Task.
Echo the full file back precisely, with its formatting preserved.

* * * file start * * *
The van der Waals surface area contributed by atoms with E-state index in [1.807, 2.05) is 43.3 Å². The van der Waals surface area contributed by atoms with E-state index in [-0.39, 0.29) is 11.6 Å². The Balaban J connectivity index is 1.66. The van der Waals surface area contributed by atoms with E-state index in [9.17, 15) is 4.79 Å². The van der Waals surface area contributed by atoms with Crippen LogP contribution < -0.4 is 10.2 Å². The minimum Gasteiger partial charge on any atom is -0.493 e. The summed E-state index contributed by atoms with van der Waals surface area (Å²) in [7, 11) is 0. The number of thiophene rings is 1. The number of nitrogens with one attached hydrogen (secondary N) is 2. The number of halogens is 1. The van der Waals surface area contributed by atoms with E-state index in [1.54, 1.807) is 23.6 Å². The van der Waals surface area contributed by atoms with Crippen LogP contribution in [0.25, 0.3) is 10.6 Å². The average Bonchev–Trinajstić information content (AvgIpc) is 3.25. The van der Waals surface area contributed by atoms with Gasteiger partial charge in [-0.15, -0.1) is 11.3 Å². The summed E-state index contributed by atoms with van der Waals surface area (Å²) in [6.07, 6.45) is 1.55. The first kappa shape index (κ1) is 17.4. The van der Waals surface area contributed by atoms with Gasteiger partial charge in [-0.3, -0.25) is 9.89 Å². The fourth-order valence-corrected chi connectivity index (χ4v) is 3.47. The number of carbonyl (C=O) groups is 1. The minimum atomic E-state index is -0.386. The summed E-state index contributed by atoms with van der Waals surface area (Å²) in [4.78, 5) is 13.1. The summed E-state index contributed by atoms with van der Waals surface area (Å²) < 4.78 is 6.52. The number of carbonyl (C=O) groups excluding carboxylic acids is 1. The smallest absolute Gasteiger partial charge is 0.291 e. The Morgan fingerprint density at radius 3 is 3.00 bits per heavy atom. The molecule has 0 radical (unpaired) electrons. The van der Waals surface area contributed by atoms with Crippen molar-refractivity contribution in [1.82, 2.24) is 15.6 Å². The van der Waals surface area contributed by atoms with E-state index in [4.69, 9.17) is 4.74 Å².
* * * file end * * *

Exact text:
The van der Waals surface area contributed by atoms with E-state index in [1.807, 2.05) is 43.3 Å². The van der Waals surface area contributed by atoms with E-state index in [-0.39, 0.29) is 11.6 Å². The Balaban J connectivity index is 1.66. The van der Waals surface area contributed by atoms with E-state index in [9.17, 15) is 4.79 Å². The van der Waals surface area contributed by atoms with Crippen LogP contribution < -0.4 is 10.2 Å². The minimum Gasteiger partial charge on any atom is -0.493 e. The summed E-state index contributed by atoms with van der Waals surface area (Å²) in [7, 11) is 0. The number of thiophene rings is 1. The number of nitrogens with one attached hydrogen (secondary N) is 2. The number of halogens is 1. The van der Waals surface area contributed by atoms with E-state index in [1.54, 1.807) is 23.6 Å². The van der Waals surface area contributed by atoms with Crippen LogP contribution in [0.25, 0.3) is 10.6 Å². The average Bonchev–Trinajstić information content (AvgIpc) is 3.25. The van der Waals surface area contributed by atoms with Gasteiger partial charge in [-0.15, -0.1) is 11.3 Å². The summed E-state index contributed by atoms with van der Waals surface area (Å²) in [6.07, 6.45) is 1.55. The first kappa shape index (κ1) is 17.4. The van der Waals surface area contributed by atoms with Gasteiger partial charge in [-0.3, -0.25) is 9.89 Å². The fourth-order valence-corrected chi connectivity index (χ4v) is 3.47. The number of carbonyl (C=O) groups is 1. The minimum atomic E-state index is -0.386. The summed E-state index contributed by atoms with van der Waals surface area (Å²) in [4.78, 5) is 13.1. The summed E-state index contributed by atoms with van der Waals surface area (Å²) < 4.78 is 6.52. The number of carbonyl (C=O) groups excluding carboxylic acids is 1. The smallest absolute Gasteiger partial charge is 0.291 e. The Morgan fingerprint density at radius 3 is 3.00 bits per heavy atom. The molecule has 0 radical (unpaired) electrons. The van der Waals surface area contributed by atoms with Crippen molar-refractivity contribution in [1.82, 2.24) is 15.6 Å². The van der Waals surface area contributed by atoms with E-state index in [4.69, 9.17) is 4.74 Å².